Characteristics of Modern Technique (3)

“The type of work which modern technology is most successful in reducing or even eliminating is skilful, productive work of human hands, in touch with real materials of one kind or another. In an advanced industrial society, such work has become exceedingly rare, and to make a decent living by doing such work has become virtually impossible. A great part of modern neurosis may be due to this very fact; for the human being, defined by Thomas Aquinas as a being with brains and hands, enjoys nothing more than to be creatively, usefully, productively engaged with both his hands and his brains.”

Bookbinders “Modern technology has deprived man of the kind of work that he enjoys most, and given him plenty of work of a fragmented kind, most of which he does not enjoy at all.”

“All this confirms our suspicion that modern technology, the way it has developed, is developing, and promises further to develop, is showing an increasingly inhuman face, and that we might do well to take stock and reconsider our goals.”

Quoted from: “Small Is Beautiful“, E.F. Schumacher, 1973.

Characteristics of modern technique (2)
Characteristics of modern technique (1)

Characteristics of Modern Technique (2)

“The great feat of medieval technics was that it was able to promote and absorb many important changes without losing the immense carryover of inventions and skills from earlier cultures. In this lies one of its vital points of superiority over the modern mode of monotechnics, which boasts of effacing, as fast and as far as possible, the technical achievements of earlier periods, even though the result, as in the case of monotransport by motor car or jet plane alone, may be far less flexible and less efficient than the more diverse and many-paced system which preceded it.”

Quoted from “Pentagon Of Power: The Myth Of The Machine, Vol. II“, Lewis Mumford, 1970.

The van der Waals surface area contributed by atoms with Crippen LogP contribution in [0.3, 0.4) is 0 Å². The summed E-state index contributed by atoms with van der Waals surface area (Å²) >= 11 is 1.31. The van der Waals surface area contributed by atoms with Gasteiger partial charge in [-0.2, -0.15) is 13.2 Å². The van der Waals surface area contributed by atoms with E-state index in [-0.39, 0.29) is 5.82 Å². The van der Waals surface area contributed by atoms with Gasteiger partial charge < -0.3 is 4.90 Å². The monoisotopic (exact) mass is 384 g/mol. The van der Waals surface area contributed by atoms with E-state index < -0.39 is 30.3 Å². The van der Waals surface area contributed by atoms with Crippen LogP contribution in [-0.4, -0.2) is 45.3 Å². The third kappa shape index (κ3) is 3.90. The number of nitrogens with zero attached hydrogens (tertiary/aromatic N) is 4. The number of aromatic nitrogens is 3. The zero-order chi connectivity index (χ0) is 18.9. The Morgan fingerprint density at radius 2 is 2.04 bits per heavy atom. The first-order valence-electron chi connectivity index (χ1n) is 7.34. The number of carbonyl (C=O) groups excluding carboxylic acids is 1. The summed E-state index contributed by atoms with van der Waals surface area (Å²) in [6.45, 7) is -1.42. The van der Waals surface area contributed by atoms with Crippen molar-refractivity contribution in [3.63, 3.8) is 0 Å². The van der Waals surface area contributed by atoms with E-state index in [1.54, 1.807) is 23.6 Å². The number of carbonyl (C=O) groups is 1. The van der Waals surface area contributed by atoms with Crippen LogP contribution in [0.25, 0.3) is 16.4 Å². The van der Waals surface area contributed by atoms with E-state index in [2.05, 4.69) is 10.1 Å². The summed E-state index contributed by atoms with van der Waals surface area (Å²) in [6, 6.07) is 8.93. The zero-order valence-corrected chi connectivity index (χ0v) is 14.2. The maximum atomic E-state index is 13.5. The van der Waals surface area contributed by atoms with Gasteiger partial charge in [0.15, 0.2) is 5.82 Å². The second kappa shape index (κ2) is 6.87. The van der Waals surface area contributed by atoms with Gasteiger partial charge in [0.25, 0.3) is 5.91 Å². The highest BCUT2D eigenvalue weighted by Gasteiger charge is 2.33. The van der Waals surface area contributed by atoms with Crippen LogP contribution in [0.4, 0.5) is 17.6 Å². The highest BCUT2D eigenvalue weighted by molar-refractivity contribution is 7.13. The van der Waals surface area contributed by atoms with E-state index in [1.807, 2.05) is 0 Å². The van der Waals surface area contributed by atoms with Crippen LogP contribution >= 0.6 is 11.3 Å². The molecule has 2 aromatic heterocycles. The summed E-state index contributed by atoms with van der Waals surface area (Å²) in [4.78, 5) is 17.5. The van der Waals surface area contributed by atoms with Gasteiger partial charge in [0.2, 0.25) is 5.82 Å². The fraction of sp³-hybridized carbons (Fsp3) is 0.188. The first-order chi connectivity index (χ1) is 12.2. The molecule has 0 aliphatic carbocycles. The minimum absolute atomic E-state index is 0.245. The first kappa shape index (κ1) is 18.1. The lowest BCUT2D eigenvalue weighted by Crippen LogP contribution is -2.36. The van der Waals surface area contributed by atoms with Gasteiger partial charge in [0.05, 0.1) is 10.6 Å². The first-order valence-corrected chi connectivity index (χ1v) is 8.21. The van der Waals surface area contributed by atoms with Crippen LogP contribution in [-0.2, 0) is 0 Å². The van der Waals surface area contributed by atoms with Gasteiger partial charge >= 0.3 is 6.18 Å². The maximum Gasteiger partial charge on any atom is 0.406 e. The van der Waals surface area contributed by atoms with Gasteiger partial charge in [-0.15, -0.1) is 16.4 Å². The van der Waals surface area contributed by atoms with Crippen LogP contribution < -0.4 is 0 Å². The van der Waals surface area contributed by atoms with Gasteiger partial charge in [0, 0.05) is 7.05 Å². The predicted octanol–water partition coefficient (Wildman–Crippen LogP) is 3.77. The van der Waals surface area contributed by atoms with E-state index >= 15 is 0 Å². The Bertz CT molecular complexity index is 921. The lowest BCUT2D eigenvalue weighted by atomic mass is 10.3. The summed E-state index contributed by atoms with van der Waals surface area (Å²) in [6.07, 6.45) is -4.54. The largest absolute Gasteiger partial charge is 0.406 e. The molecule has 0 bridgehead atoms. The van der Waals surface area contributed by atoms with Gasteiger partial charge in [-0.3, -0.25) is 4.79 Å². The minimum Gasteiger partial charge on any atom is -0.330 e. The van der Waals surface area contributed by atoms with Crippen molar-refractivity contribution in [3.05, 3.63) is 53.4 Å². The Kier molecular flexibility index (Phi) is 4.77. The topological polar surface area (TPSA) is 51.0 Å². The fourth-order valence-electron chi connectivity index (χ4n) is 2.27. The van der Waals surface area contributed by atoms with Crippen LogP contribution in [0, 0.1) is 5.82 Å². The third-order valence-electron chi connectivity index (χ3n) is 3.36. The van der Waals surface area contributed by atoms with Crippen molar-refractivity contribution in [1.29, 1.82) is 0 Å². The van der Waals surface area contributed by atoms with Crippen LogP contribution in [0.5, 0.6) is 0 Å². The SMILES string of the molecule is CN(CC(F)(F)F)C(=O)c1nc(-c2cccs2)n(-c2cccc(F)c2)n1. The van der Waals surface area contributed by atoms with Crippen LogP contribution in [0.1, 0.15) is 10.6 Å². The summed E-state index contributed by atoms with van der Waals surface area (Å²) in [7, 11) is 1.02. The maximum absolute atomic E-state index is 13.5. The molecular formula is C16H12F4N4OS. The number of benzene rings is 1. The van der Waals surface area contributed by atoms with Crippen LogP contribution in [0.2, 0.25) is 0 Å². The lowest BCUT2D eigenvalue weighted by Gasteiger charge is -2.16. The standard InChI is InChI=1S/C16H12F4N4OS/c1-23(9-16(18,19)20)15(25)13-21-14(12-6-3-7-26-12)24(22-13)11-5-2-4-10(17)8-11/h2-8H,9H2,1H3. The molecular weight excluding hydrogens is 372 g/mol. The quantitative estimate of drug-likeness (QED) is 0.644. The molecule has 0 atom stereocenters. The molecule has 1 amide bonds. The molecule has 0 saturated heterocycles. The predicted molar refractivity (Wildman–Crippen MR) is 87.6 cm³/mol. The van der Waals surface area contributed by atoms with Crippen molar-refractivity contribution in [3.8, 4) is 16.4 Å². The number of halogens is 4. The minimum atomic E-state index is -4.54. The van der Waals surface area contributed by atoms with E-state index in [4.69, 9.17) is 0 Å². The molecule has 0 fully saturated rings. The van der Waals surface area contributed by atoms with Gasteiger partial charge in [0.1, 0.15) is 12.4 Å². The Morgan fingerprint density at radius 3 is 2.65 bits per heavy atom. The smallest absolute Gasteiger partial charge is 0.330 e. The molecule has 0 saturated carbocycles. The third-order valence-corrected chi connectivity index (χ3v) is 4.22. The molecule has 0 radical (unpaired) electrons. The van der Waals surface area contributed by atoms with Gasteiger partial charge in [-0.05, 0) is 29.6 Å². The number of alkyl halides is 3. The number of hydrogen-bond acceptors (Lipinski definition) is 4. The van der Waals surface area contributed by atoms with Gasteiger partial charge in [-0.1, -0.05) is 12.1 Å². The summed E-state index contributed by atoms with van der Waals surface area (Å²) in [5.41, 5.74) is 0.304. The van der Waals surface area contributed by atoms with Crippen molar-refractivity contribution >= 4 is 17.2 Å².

Characteristics of modern technique (1).
Characteristics of modern technique (3).

The Misanthrope’s Guide to the End of the World

“Garbage eschatology (I claim credit for this neologism) is based on the premise that our technological infrastructure has acquired too much complexity for us to fix. It will kill us not by turning sentient and (for whatever obscure reason) wanting to kill us, but by stupidly and dumbly collapsing on top of us, like a gigantic Windows Vista, while we watch, powerless to prevent our impending accidental death. Technology will kill us by collapsing into a pile of rubble, turning the planet into a gigantic landfill. (…).

My view is based on the idea that the entropy of a software system (broadly defined to include the civilization-ware that runs the planet, including the mechanically embodied computational intelligence of such things as sewer systems) inevitably increases with time, past a point of no-return. Beyond that, we cannot stop it from collapsing under its own weight, and cannot marshal the resources to reverse the aging process either. The best we can do is hide and then emerge from the rubble and build ourselves Mad Max or Waterworld civilization resurrections. And don’t waste your time agonizing. We probably crossed that threshold in the 14th century, by my calculations.”

Venkatesh Rao = Joseph Tainter with a sense of humour. Read the whole thing. Via Ran Prieur.